Having a close family member with alcoholism, such as a parent, sibling, or other close relatives, can increase your chances of developing a drinking problem yourself. This is due to the effect of a person’s environment as well as genetics. According to genetic research on alcoholism, people with specific genes may react differently to alcohol and be more vulnerable to its effects. Furthermore, living with someone who abuses alcohol or drinks excessively might also have a significant impact.
Many mental health issues, including alcohol use and addiction, are associated with stress. High levels of stress related to school, work, or relationships are some of the most common types of stress linked to alcoholism. Although drinking to relieve stress may appear to be common, it can become an addictive behavior for others. If an individual is unwilling or feels unable to go a day or longer without alcohol, this may indicate that he or she is suffering from addiction.
According to a study on people who have been diagnosed with alcoholism, having other mental health disorders is a substantial risk factor for developing a drinking problem. Depression, anxiety disorders, panic disorder, bipolar disorder, and many other mental health conditions have been linked to higher rates of alcoholism.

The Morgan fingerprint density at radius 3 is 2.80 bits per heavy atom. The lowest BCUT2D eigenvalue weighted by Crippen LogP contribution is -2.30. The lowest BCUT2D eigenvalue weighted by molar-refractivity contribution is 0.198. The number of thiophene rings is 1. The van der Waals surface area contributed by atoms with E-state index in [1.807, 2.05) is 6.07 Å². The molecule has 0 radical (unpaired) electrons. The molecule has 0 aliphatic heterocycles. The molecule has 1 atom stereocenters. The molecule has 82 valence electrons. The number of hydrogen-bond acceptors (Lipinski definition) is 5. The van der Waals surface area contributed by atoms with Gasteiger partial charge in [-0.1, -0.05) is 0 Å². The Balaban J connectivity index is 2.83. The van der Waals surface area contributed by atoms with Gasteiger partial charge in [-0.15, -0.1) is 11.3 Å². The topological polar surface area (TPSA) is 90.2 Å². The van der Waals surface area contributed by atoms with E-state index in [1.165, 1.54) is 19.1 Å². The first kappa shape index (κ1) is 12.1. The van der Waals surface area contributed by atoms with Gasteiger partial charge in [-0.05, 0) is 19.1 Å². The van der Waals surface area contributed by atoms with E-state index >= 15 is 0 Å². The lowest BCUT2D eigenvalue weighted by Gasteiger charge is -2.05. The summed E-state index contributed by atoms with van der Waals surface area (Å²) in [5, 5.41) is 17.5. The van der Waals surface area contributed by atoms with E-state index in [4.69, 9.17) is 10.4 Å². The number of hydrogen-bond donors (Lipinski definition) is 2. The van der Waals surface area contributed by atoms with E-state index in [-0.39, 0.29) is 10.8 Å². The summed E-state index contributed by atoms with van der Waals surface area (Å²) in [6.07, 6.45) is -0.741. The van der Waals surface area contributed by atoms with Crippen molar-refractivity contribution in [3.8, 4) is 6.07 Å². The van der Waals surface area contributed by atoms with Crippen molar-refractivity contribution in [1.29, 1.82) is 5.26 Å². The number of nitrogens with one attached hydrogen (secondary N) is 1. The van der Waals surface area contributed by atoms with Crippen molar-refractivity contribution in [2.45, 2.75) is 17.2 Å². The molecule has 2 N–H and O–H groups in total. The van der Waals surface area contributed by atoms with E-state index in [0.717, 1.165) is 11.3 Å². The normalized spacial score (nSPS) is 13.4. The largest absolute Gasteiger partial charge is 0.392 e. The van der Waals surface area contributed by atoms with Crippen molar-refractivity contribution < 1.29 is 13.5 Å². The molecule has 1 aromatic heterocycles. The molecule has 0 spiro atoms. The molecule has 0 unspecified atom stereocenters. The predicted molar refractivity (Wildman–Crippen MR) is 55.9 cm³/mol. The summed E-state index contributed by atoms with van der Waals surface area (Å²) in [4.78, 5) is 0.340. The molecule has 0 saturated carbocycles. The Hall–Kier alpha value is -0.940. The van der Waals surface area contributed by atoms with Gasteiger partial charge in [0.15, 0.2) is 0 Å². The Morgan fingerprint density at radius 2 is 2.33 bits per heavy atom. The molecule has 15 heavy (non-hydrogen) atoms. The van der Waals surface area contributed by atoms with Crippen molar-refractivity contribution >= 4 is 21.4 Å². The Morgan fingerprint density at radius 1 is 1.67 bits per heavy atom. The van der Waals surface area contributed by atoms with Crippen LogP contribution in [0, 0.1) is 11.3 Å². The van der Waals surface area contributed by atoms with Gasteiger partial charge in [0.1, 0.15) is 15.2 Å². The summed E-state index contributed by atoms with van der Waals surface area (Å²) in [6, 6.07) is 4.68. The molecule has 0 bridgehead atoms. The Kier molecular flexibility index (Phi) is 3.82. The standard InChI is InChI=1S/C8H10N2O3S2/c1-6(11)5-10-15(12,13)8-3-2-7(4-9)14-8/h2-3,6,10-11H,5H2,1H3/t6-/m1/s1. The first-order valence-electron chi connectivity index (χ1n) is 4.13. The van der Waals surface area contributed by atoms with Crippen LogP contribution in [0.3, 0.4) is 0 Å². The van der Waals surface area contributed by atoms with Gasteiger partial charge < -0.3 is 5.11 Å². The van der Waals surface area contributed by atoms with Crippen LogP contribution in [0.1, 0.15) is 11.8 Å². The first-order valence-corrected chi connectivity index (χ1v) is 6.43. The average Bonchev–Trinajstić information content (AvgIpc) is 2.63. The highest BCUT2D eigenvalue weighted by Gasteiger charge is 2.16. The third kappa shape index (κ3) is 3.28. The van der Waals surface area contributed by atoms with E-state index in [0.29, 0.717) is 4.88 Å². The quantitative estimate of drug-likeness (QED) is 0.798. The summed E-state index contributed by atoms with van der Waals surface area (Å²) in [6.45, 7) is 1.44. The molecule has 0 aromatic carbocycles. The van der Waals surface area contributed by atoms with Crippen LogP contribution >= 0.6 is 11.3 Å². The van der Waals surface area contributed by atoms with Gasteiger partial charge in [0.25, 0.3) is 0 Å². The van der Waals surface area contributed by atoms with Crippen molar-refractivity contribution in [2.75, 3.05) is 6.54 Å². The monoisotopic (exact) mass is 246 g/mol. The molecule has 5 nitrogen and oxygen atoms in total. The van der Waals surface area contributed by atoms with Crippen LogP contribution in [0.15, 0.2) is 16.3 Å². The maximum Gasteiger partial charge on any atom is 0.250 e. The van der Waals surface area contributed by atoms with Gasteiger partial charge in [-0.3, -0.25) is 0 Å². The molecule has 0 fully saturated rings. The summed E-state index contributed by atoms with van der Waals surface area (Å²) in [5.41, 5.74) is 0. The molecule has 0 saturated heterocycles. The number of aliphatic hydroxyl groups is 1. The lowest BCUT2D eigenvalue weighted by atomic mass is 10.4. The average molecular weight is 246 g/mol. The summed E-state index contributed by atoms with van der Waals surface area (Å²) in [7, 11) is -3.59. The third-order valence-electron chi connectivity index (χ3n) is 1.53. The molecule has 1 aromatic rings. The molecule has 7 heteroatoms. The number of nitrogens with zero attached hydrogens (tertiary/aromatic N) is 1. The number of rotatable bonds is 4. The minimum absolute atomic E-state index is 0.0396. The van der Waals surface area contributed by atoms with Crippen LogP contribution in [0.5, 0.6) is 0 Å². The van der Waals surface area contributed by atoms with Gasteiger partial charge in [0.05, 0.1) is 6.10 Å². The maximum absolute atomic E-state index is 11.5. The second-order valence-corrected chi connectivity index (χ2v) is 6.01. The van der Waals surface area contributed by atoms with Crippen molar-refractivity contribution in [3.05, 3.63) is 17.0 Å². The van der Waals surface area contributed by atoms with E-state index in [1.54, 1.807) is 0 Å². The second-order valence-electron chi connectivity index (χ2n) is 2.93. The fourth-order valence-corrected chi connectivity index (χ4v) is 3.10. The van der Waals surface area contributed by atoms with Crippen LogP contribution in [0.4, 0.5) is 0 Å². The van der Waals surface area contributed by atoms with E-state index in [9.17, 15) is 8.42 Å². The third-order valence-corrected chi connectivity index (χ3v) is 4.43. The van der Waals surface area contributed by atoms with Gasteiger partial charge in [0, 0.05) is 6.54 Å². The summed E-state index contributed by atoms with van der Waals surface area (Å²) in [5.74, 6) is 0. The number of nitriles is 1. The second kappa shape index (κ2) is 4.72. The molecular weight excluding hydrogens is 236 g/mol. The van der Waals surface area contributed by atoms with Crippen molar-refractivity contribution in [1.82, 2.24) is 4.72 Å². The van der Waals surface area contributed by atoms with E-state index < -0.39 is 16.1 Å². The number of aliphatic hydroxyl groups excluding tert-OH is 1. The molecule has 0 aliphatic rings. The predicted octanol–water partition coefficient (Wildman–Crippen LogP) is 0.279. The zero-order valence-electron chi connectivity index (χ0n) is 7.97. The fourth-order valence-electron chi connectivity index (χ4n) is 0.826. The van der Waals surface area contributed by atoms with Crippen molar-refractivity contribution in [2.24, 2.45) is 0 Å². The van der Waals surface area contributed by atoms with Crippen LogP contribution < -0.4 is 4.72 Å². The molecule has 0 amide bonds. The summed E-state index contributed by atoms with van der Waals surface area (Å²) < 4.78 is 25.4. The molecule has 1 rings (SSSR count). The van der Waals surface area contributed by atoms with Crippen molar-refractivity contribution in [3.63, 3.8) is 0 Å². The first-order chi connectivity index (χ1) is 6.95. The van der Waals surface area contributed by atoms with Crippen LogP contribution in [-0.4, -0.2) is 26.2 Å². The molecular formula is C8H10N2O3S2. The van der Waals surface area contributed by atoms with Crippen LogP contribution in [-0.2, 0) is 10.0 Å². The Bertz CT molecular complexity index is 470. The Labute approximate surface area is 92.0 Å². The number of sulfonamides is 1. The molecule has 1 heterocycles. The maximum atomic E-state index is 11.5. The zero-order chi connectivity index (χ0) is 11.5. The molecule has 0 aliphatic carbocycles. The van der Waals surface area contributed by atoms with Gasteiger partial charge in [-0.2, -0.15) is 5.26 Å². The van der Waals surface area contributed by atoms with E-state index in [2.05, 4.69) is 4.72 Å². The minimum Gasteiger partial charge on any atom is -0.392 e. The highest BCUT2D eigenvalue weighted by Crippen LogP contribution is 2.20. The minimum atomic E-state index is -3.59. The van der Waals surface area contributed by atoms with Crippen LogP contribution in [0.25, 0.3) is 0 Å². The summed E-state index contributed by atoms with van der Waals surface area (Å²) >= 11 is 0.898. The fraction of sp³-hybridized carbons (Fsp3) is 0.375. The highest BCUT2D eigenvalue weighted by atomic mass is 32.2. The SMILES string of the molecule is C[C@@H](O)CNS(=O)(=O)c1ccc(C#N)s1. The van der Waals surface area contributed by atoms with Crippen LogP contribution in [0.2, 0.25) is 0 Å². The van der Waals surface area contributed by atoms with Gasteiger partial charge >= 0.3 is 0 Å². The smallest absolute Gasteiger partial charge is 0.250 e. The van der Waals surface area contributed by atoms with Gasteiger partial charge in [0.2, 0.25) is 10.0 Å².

Most people who drink moderately are unlikely to develop an AUD. However, if you or a loved one drinks more often than is medically recommended, the chances of experiencing harmful health outcomes increase. According to the National Institute on Alcohol Abuse and Alcoholism (NIAAA), people who are more likely to develop alcoholism include:
men who consume five or more alcoholic drinks a day, or more than fourteen per week
women who consume four or more alcoholic drinks a day, or more than seven per week
Drinking alcohol to boost or calm down the high from other drugs such as prescription opioids, benzodiazepines, or cocaine is a type of polysubstance usage that can raise the chance of developing a serious drinking problem. Without taking proper care, mixing alcohol with other drugs, especially ones recommended by a doctor, can have severe health consequences. For example, mixing alcohol with opioids or even drugs for depression or anxiety might result in undesirable side effects such as increased drowsiness, respiratory depression, and memory blackouts.